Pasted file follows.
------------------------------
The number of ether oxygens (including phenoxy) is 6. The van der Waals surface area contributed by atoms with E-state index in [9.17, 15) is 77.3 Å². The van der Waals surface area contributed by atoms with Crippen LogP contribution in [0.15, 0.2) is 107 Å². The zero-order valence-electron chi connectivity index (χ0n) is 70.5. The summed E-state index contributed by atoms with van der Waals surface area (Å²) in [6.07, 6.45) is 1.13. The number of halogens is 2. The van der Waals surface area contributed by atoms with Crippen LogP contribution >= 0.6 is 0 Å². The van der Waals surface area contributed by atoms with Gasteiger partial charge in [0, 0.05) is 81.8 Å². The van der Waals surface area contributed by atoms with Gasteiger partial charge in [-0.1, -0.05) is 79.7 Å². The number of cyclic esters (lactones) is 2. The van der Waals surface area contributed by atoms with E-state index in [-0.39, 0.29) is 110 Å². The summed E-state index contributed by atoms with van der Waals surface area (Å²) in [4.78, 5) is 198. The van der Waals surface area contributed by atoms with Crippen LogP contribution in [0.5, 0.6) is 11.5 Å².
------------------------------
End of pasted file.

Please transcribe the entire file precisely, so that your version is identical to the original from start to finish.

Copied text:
The number of ether oxygens (including phenoxy) is 6. The van der Waals surface area contributed by atoms with E-state index in [9.17, 15) is 77.3 Å². The van der Waals surface area contributed by atoms with Crippen LogP contribution in [0.15, 0.2) is 107 Å². The zero-order valence-electron chi connectivity index (χ0n) is 70.5. The summed E-state index contributed by atoms with van der Waals surface area (Å²) in [6.07, 6.45) is 1.13. The number of halogens is 2. The van der Waals surface area contributed by atoms with Crippen LogP contribution >= 0.6 is 0 Å². The van der Waals surface area contributed by atoms with Gasteiger partial charge in [0, 0.05) is 81.8 Å². The van der Waals surface area contributed by atoms with Gasteiger partial charge in [-0.1, -0.05) is 79.7 Å². The number of cyclic esters (lactones) is 2. The van der Waals surface area contributed by atoms with E-state index in [-0.39, 0.29) is 110 Å². The summed E-state index contributed by atoms with van der Waals surface area (Å²) in [4.78, 5) is 198. The van der Waals surface area contributed by atoms with Crippen LogP contribution in [0.5, 0.6) is 11.5 Å².